Date of Original Version

2008

Type

Conference Proceeding

Rights Management

Copyright © 2008 by the Association for Computing Machinery, Inc. Permission to make digital or hard copies of part or all of this work for personal or classroom use is granted without fee provided that copies are not made or distributed for profit or commercial advantage and that copies bear this notice and the full citation on the first page. Copyrights for components of this work owned by others than ACM must be honored. Abstracting with credit is permitted. To copy otherwise, to republish, to post on servers, or to redistribute to lists, requires prior specific permission and/or a fee. Request permissions from Publications Dept., ACM, Inc., fax +1 (212) 869-0481, or permissions@acm.org. © ACM, 2008. This is the author's version of the work. It is posted here by permission of ACM for your personal use. Not for redistribution. The definitive version was published in the Proceedings of the ACM 2008 conference on Computer supported cooperative work {978-1-60558-007-4 (2008)} http://doi.acm.org/10.1145/1460563.1460572

Abstract or Description

Wikipedia’s success is often attributed to involving large numbers of contributors who improve the accuracy, completeness and clarity of articles while reducing bias. However, because of the high coordination needed to collaboratively write an article, increasing the number of contributors is costly. We examined how the number of editors in Wikipedia and the coordination methods they use affect article quality. We distinguish between explicit coordination, in which editors plan the article through communication, and implicit coordination, in which a subset of editors set direction by doing the majority of the work. Adding more editors to an article improved article quality only when they used appropriate coordination techniques and was harmful when they did not. Implicit coordination through concentrating the work was more helpful when many editors contributed, but explicit coordination through communication was not. Both types of coordination improved quality more when an article was in a formative stage. These results demonstrate the critical importance of coordination in effectively harnessing the “wisdom of the crowd” in online production environments.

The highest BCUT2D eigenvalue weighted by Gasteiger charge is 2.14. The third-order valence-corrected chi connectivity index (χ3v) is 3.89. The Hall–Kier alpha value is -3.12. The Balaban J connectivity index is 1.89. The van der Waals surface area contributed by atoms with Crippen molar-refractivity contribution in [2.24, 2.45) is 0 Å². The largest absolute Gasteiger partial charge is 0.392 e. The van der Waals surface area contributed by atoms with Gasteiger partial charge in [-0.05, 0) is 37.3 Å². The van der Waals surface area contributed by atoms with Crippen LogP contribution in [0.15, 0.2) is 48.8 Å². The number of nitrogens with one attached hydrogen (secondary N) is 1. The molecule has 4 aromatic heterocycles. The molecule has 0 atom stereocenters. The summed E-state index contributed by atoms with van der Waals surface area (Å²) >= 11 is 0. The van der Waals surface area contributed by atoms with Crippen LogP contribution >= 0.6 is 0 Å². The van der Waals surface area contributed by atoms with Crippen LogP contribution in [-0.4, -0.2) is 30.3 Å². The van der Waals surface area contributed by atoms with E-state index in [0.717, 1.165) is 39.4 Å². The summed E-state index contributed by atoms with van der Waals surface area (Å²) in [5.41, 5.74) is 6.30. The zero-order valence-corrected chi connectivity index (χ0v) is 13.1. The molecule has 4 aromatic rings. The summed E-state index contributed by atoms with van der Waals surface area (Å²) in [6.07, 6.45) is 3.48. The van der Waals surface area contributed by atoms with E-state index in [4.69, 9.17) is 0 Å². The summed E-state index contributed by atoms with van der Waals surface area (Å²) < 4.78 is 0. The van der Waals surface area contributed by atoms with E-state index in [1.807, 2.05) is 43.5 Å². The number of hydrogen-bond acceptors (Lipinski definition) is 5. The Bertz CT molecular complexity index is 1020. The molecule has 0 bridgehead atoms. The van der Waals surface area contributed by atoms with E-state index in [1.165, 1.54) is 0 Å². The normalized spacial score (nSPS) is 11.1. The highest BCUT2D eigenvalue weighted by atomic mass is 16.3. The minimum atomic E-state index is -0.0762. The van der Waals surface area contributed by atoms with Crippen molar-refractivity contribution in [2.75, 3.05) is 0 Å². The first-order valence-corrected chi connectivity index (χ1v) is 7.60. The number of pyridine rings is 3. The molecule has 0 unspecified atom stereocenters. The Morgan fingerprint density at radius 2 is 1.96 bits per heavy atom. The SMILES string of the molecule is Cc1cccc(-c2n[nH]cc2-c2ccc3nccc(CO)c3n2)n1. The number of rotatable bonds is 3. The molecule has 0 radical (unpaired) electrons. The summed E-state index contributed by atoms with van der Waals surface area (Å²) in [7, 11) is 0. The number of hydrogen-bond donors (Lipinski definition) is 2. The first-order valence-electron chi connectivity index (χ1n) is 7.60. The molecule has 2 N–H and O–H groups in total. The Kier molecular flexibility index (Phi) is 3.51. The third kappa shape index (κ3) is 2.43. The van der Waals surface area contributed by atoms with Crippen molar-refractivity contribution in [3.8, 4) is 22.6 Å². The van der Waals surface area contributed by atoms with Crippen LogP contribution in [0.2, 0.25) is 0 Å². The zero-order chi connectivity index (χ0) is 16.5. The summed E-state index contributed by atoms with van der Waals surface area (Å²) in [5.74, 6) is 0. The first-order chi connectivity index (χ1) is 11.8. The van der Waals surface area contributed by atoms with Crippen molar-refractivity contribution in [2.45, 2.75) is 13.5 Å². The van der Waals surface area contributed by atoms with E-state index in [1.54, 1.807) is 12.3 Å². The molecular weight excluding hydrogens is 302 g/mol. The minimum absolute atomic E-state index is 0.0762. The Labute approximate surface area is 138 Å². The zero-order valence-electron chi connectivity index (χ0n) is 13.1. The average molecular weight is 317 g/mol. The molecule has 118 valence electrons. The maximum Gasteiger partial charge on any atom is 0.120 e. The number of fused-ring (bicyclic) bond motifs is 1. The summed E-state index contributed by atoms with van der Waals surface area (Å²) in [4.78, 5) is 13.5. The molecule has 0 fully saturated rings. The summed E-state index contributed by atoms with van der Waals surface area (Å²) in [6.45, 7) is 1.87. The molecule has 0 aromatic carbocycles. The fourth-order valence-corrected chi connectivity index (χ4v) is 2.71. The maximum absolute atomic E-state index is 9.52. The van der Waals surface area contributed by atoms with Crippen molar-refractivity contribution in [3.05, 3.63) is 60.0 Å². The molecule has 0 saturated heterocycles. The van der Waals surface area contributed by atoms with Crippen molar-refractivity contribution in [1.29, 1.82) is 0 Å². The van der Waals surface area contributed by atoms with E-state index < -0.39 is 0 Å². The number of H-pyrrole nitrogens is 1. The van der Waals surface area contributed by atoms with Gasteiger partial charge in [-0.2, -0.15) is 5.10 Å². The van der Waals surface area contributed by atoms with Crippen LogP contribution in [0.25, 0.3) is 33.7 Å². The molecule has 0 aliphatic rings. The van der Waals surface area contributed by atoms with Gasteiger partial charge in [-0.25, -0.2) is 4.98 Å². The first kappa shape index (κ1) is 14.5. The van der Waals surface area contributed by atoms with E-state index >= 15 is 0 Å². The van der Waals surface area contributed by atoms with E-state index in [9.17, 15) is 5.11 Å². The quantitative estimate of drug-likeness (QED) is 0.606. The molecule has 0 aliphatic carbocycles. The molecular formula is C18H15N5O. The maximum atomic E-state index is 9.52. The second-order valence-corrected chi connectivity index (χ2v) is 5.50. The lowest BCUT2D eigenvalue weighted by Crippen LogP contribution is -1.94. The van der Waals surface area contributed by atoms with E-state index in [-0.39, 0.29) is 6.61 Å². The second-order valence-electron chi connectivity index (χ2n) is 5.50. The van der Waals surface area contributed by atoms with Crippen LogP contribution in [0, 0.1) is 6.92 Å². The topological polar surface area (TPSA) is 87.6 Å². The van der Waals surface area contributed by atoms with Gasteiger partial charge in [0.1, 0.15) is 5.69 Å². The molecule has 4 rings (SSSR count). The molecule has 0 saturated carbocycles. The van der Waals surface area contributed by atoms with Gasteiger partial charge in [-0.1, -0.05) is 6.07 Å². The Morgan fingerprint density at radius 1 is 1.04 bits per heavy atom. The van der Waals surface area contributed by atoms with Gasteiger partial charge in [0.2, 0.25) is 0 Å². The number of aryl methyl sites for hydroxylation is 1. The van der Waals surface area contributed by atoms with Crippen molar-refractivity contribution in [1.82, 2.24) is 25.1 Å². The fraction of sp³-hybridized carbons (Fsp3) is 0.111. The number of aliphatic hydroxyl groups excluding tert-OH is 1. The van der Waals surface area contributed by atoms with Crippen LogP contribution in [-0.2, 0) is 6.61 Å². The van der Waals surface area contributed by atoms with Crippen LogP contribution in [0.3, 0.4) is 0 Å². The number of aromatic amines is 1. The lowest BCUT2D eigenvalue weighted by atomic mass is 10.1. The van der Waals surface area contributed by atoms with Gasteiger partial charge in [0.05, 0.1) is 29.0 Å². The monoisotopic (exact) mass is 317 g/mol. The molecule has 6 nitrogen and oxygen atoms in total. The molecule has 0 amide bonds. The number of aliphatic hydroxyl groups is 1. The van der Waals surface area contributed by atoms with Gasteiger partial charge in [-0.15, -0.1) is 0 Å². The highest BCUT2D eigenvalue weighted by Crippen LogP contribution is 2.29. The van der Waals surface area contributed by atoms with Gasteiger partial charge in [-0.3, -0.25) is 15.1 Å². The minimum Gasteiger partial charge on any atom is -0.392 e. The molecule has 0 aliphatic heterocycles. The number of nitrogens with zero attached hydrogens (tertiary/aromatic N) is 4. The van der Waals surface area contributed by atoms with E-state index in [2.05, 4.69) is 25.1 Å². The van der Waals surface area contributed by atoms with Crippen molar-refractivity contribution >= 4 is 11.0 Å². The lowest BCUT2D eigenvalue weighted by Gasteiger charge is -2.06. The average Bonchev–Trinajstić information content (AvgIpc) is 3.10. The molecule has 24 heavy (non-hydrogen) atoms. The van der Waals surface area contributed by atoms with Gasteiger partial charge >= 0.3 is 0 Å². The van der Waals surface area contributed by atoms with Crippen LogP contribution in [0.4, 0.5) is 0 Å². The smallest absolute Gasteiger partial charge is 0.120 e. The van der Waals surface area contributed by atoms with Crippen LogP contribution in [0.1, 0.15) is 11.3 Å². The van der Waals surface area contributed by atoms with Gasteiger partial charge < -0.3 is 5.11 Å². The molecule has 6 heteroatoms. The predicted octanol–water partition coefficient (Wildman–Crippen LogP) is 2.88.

Comments

Copyright © 2008 by the Association for Computing Machinery, Inc. Permission to make digital or hard copies of part or all of this work for personal or classroom use is granted without fee provided that copies are not made or distributed for profit or commercial advantage and that copies bear this notice and the full citation on the first page. Copyrights for components of this work owned by others than ACM must be honored. Abstracting with credit is permitted. To copy otherwise, to republish, to post on servers, or to redistribute to lists, requires prior specific permission and/or a fee. Request permissions from Publications Dept., ACM, Inc., fax +1 (212) 869-0481, or permissions@acm.org. © ACM, 2008. This is the author's version of the work. It is posted here by permission of ACM for your personal use. Not for redistribution. The definitive version was published in the Proceedings of the ACM 2008 conference on Computer supported cooperative work {978-1-60558-007-4 (2008)} http://doi.acm.org/10.1145/1460563.1460572

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